Interestingly, before Robert and Cora could get married, Robert’s father initiated a deed of transference with Cora that would lock her money to the estate. His intention was to secure the estate with Cora’s money in case she should later divorce Robert. Of course, he assumed that Cora would give birth to a male successor, who would then inherit the title, the estate, as well as her money. However, they did not have a son and now they are in the precarious situation whereupon they will not only lose the estate, with all its belongings, to Robert’s distant cousin Matthew Crawley when Robert dies, but also Cora’s money.

Bespoke suits & outfits

From the very first scene, the drama is a feast for the historically-inclined sartorial eye. In the beginning, the Earl wears a grey pin stripe three piece suit. The jacket is single-breasted with 4 buttons and has a rather small notched lapel and two flap pockets on either side as well as a ticket pocket on the right. In his chest pocket, you can spot a white pocket square, which is probably made of cotton or linen. The sleeves have 3 cuff buttons and, surprisingly, he does not show any cuff at all. The shoulder seam is located further back than on most coats today, but that was rather typical. In his waiscoat pocket, he carries a fob (pocket) watch which is held in place by a decorative chain.  The white day shirt features a detachable collar with little wings, and around the neck you can see a white, black, and silver tie with a discrete orange-red tie stick pin. The cloth seems to be heavier, as was normal for the era.  The all over fit is not great as the sleeves and sleevehead show distinct wrinkles.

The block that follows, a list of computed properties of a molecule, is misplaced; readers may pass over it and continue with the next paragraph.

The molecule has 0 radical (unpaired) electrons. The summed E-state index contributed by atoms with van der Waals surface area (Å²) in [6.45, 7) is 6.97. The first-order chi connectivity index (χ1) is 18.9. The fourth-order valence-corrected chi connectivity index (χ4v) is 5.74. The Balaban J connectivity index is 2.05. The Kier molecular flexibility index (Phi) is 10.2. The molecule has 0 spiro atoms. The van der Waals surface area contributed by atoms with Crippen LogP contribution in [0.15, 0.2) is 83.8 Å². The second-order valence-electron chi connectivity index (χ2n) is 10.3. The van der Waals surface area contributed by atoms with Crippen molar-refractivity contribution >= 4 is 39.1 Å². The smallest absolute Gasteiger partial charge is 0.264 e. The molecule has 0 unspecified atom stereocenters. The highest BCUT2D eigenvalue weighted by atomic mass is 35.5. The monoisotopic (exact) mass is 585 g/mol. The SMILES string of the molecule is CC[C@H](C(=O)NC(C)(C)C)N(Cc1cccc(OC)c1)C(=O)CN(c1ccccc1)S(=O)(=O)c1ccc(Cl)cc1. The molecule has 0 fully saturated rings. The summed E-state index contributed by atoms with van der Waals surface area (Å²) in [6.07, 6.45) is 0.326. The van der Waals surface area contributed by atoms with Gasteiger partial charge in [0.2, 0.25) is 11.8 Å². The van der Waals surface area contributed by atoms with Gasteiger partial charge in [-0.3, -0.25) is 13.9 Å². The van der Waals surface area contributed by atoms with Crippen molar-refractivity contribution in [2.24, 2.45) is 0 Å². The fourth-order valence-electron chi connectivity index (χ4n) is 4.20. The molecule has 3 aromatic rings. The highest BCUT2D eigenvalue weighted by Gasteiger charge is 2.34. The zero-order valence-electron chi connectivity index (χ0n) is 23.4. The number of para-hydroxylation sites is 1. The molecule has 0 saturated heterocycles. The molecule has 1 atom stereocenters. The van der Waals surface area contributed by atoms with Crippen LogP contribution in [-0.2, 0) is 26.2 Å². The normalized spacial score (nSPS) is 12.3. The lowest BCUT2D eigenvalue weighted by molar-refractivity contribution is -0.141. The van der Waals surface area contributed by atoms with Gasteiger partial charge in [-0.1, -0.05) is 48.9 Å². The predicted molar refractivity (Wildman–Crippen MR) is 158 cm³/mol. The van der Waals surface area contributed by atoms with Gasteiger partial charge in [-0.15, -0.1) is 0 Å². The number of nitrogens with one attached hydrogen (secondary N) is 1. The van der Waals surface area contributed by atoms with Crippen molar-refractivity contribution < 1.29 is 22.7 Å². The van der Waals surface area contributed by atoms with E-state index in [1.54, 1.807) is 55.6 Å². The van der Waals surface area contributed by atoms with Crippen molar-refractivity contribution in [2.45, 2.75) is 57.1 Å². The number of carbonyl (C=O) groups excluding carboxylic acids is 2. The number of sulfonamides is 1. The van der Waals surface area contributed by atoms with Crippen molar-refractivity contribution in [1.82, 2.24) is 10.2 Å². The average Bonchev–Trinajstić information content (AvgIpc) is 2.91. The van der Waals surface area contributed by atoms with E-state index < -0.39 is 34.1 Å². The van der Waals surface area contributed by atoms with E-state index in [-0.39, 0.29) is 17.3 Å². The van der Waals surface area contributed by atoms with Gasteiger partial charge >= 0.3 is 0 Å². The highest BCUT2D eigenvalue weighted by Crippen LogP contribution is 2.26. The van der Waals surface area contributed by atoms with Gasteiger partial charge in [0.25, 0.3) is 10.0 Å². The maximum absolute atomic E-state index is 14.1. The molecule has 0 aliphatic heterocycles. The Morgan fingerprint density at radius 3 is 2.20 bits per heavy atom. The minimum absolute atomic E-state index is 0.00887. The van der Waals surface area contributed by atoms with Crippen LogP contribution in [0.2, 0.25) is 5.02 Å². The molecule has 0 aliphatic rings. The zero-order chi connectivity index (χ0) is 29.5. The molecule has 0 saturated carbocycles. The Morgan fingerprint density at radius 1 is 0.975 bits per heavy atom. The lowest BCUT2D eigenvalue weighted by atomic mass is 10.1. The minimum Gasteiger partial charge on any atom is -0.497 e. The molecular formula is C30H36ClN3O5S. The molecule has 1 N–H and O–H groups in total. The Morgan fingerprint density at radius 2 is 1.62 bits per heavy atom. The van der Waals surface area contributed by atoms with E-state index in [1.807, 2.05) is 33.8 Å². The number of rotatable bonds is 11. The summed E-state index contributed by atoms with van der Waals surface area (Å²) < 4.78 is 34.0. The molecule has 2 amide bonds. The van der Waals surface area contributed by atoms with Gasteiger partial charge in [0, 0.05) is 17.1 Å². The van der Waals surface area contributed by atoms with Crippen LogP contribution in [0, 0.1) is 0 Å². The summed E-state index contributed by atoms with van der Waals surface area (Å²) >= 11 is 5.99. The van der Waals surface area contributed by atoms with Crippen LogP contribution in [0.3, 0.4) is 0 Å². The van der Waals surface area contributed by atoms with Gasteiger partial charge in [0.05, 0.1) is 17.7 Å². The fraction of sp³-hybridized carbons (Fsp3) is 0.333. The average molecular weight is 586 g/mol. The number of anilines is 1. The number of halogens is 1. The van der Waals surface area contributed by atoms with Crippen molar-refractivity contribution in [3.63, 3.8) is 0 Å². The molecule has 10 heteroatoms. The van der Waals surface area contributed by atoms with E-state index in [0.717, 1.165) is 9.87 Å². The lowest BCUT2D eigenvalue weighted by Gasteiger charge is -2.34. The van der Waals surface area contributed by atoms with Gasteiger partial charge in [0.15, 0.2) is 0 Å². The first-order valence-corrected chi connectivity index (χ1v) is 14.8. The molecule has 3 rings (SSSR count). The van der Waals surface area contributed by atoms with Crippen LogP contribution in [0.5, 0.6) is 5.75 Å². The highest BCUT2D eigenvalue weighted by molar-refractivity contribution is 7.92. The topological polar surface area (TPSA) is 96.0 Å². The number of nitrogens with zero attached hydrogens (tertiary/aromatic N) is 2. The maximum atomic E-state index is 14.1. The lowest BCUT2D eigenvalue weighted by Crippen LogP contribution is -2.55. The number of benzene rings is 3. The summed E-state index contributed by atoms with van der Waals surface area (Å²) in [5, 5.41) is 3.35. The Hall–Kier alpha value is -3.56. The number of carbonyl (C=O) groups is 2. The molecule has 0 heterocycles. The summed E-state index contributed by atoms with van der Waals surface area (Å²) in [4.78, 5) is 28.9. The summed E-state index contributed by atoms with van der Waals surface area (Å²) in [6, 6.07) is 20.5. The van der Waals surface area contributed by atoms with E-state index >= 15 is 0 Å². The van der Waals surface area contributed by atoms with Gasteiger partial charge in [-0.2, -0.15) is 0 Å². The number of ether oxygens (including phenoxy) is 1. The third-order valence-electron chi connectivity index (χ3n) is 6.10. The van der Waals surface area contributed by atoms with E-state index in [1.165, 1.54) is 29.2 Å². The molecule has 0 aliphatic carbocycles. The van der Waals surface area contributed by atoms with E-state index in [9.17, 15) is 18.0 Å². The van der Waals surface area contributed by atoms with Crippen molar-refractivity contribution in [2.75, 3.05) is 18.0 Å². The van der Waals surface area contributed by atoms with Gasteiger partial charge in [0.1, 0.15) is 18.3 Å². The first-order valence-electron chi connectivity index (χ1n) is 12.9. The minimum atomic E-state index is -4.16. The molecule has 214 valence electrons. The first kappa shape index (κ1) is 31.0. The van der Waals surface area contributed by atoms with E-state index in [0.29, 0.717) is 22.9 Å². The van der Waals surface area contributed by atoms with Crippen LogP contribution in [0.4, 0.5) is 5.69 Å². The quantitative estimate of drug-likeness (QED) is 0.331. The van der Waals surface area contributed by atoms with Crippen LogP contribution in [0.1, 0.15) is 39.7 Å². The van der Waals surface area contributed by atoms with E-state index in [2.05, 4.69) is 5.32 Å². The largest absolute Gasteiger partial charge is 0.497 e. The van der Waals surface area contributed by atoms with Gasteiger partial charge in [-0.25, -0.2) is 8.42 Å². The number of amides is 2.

Later, he wears a heavy, single breasted, over knee-length overcoat in grayish blue with a black astrakhan collar which I like very much. His head is covered with a Homburg that features curled up brims – another feature that was typical for the 1910s.

At one point in time, we can see him in mourning dress, wearing a black (silk) top hat with a slim mourning band, a 6×2 double breasted paletot topcoat in black with wide peaked lapels, with a elegant velvet collar. With it, he wears striped morning trousers and black gloves, the latter because his first cousin had just died.

In the evening, we see him in different period white tie ensembles, and during the day he often wears his Norfolk jacket. Unfortunately, it has some horizontal lines under the neck, the sleeves have wrinkles and if you look closely, you can spot the collar felt that is usually covered by the collar. For summer events during the day, he likes to wear an off-white three piece suit with an ascot and a Panama hat. Unlike in other TV productions, the actors wear dresses and suits multiple times and not just once–just like they did in real life. You can also see him in his Dressing Gown occasionally.

Generally, the Earl either wears a tie, an ascot or a bow tie; the first two are always accompanied by a tie pin. Moreover, you can spot him quite regularly with the bottom button of his waistcoat undone.